"I now have absolute proof that smoking even one marijuana cigarette is equal in brain damage to being on Bikini Island during an H-bomb blast."
Tell that to Obama, who inhaled frequently.
The journey on Cannabis education for me opened my eyes to many things, some of which I would like to say I was happily ignorant and beautifully blissful; this is not the case anymore.
So when I read NOW- Cannabis causes schizophrenia- I looked into it. This to me was the biggest joke to date. I wondered how they knew this and after reading time and time again - it appears it is NOT fact - far from it! It is a 'HUNCH' - a guess and a poor one at that. Well for any rational thinking human! Turns out that the ONLY way to PROVE - scientifically* that Cannabis causes Schizophrenia is to follow each person studied for over 20 years. ??? So I wondered- how the heck do they do that? THEY don't ! They follow up with them from time to time with a few questions - ARE you kidding me!? How can anyone make such a claim! It would be just as easy for me to claim about milk! REALLY!
They also note (in the fine print most times) that there are other factors.
SO the FACT is: NO they CANNOT prove Cannabis causes Schizophrenia- as a matter of FACT there is strong argument that young adolescence who DO have pre-existing schizophrenia often learn early that Cannabis actually helps them control their condition. Don't believe me - Research it! PLEASE! I did. Anyhow, I know there are many things, events, life lessons that have made me the person I am today - somewhat crazy - probably - but Cannabis was NOT one of them.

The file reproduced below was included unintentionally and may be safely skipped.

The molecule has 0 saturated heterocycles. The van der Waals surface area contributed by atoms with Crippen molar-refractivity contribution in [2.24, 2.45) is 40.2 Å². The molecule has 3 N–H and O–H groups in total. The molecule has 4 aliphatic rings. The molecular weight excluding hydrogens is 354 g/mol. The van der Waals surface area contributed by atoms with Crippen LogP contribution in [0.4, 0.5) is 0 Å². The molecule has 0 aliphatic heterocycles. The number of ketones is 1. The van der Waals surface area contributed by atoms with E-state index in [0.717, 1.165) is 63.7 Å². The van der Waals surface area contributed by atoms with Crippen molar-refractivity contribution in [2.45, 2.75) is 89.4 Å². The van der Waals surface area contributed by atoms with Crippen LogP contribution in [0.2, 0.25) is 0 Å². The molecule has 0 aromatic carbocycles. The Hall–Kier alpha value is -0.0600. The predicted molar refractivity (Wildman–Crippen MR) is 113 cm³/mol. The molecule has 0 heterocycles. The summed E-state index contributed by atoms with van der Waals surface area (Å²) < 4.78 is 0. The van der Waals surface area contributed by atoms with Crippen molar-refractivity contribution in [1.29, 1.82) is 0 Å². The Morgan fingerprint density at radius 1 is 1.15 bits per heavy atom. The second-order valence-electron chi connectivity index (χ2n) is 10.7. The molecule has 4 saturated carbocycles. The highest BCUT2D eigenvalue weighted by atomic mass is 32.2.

*One little note to leave you with - Alcohol on the other hand is increasingly being tied (scientifically) with the rise of dementia in people.
You sure don't see those headlines everyday!!
more on the subject: Study: Administration Of Non-Psychotropic Cannabinoid Mitigates Psychotic Symptoms In SchizophrenicsMannheim, Germany: The administration of the non-psychotropic plant constituent cannabidiol (CBD) is associated with a significant reduction in psychotic symptoms in patients with schizophrenia, according to clinical trial data published in the journal Translational Psychiatry.
An international team of researchers from Germany and the United States performed a four week, double-blind, randomized clinical trial assessing the clinical relevance of cannabidiol versus amisulpride, a potent antipsychotic agent, in patients with acute schizophrenia.
Researchers reported that the administration of either substance was associated with significant clinical improvement, but they acknowledged, "[C]annabidiol displayed a markedly superior side-effect profile."
Amisulpride is categorized as "one of the most effective drugs currently in use for the treatment of schizophrenia."
Investigators concluded, "Our results provide evidence that the non-cannabimimetic constituent of marijuana, cannabidiol, exerts clinically relevant antipsychotic effects that are associated with marked tolerability and safety, when compared with current medications. ... The results ... potentially represent a completely new mechanism in the treatment of schizophrenia."
A review of CBD's safety profile in humans, published online in 2011 in the scientific journal Current Drug Safety, concluded that the cannabinoid is non-toxic, safe, and well tolerated in humans, even in high doses.
Separate investigations of CBD have documented the cannabinoid to possess a variety of therapeutic properties, including anti-inflammatory, anti-diabetic, anti-epileptic, anti-cancer, and bone-stimulating properties.